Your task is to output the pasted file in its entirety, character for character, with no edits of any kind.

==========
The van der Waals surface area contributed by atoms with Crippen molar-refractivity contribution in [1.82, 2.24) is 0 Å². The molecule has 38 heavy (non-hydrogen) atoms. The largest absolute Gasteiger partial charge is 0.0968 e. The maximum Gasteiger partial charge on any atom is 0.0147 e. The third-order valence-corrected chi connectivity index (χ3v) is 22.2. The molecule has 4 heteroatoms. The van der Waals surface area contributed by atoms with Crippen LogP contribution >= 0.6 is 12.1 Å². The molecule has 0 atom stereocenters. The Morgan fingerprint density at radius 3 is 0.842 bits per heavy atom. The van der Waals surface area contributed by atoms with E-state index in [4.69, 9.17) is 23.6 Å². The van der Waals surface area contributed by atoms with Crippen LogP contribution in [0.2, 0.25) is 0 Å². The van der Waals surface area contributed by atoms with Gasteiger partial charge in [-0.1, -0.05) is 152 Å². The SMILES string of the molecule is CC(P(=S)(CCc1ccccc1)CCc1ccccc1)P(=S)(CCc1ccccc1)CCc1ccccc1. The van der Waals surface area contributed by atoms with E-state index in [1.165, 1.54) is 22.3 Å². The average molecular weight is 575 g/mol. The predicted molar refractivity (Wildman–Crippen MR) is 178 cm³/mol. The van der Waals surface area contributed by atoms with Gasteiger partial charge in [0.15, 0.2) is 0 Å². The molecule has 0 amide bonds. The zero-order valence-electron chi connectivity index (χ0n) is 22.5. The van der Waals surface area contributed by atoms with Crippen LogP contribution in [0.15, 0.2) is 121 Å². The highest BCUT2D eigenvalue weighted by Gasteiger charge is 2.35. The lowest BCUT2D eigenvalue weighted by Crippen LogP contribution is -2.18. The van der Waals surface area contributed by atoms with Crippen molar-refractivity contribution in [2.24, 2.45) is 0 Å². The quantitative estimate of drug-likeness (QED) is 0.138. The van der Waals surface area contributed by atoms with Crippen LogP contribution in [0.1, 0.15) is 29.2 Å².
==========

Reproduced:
The van der Waals surface area contributed by atoms with Crippen molar-refractivity contribution in [1.82, 2.24) is 0 Å². The molecule has 38 heavy (non-hydrogen) atoms. The largest absolute Gasteiger partial charge is 0.0968 e. The maximum Gasteiger partial charge on any atom is 0.0147 e. The third-order valence-corrected chi connectivity index (χ3v) is 22.2. The molecule has 4 heteroatoms. The van der Waals surface area contributed by atoms with Crippen LogP contribution >= 0.6 is 12.1 Å². The molecule has 0 atom stereocenters. The Morgan fingerprint density at radius 3 is 0.842 bits per heavy atom. The van der Waals surface area contributed by atoms with E-state index in [4.69, 9.17) is 23.6 Å². The van der Waals surface area contributed by atoms with Crippen LogP contribution in [0.2, 0.25) is 0 Å². The van der Waals surface area contributed by atoms with Gasteiger partial charge in [-0.1, -0.05) is 152 Å². The SMILES string of the molecule is CC(P(=S)(CCc1ccccc1)CCc1ccccc1)P(=S)(CCc1ccccc1)CCc1ccccc1. The van der Waals surface area contributed by atoms with E-state index in [1.165, 1.54) is 22.3 Å². The average molecular weight is 575 g/mol. The predicted molar refractivity (Wildman–Crippen MR) is 178 cm³/mol. The van der Waals surface area contributed by atoms with Gasteiger partial charge in [0.15, 0.2) is 0 Å². The molecule has 0 amide bonds. The zero-order valence-electron chi connectivity index (χ0n) is 22.5. The van der Waals surface area contributed by atoms with Crippen LogP contribution in [0.15, 0.2) is 121 Å². The highest BCUT2D eigenvalue weighted by Gasteiger charge is 2.35. The lowest BCUT2D eigenvalue weighted by Crippen LogP contribution is -2.18. The van der Waals surface area contributed by atoms with Crippen molar-refractivity contribution in [2.24, 2.45) is 0 Å². The quantitative estimate of drug-likeness (QED) is 0.138. The van der Waals surface area contributed by atoms with Crippen LogP contribution in [0.1, 0.15) is 29.2 Å².